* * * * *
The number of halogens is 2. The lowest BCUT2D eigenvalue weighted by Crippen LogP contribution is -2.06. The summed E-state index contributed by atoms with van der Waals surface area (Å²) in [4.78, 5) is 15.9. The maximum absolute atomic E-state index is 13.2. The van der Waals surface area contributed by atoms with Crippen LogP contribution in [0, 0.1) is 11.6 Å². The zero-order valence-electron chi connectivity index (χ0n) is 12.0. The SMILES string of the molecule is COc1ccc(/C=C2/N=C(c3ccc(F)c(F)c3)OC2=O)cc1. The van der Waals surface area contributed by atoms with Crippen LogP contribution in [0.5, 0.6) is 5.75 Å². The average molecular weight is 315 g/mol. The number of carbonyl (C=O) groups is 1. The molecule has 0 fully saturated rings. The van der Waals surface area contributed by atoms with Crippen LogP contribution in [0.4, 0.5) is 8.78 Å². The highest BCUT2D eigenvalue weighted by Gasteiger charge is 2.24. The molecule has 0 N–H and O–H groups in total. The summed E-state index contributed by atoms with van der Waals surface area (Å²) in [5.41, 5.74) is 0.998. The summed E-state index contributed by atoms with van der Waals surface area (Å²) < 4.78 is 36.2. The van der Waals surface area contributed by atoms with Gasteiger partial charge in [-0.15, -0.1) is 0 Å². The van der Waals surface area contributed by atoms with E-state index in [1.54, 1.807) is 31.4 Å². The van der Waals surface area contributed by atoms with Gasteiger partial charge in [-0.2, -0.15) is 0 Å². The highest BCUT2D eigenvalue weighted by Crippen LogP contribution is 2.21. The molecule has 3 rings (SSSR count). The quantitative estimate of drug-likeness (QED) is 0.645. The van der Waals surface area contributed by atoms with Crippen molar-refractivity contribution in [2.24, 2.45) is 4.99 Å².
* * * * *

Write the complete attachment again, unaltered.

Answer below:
The number of halogens is 2. The lowest BCUT2D eigenvalue weighted by Crippen LogP contribution is -2.06. The summed E-state index contributed by atoms with van der Waals surface area (Å²) in [4.78, 5) is 15.9. The maximum absolute atomic E-state index is 13.2. The van der Waals surface area contributed by atoms with Crippen LogP contribution in [0, 0.1) is 11.6 Å². The zero-order valence-electron chi connectivity index (χ0n) is 12.0. The SMILES string of the molecule is COc1ccc(/C=C2/N=C(c3ccc(F)c(F)c3)OC2=O)cc1. The van der Waals surface area contributed by atoms with Crippen LogP contribution in [0.5, 0.6) is 5.75 Å². The average molecular weight is 315 g/mol. The number of carbonyl (C=O) groups is 1. The molecule has 0 fully saturated rings. The van der Waals surface area contributed by atoms with Crippen LogP contribution in [0.4, 0.5) is 8.78 Å². The highest BCUT2D eigenvalue weighted by Gasteiger charge is 2.24. The molecule has 0 N–H and O–H groups in total. The summed E-state index contributed by atoms with van der Waals surface area (Å²) in [5.41, 5.74) is 0.998. The summed E-state index contributed by atoms with van der Waals surface area (Å²) < 4.78 is 36.2. The van der Waals surface area contributed by atoms with Gasteiger partial charge in [-0.15, -0.1) is 0 Å². The van der Waals surface area contributed by atoms with E-state index in [1.54, 1.807) is 31.4 Å². The van der Waals surface area contributed by atoms with Gasteiger partial charge in [-0.2, -0.15) is 0 Å². The highest BCUT2D eigenvalue weighted by Crippen LogP contribution is 2.21. The molecule has 3 rings (SSSR count). The quantitative estimate of drug-likeness (QED) is 0.645. The van der Waals surface area contributed by atoms with Crippen molar-refractivity contribution in [2.24, 2.45) is 4.99 Å².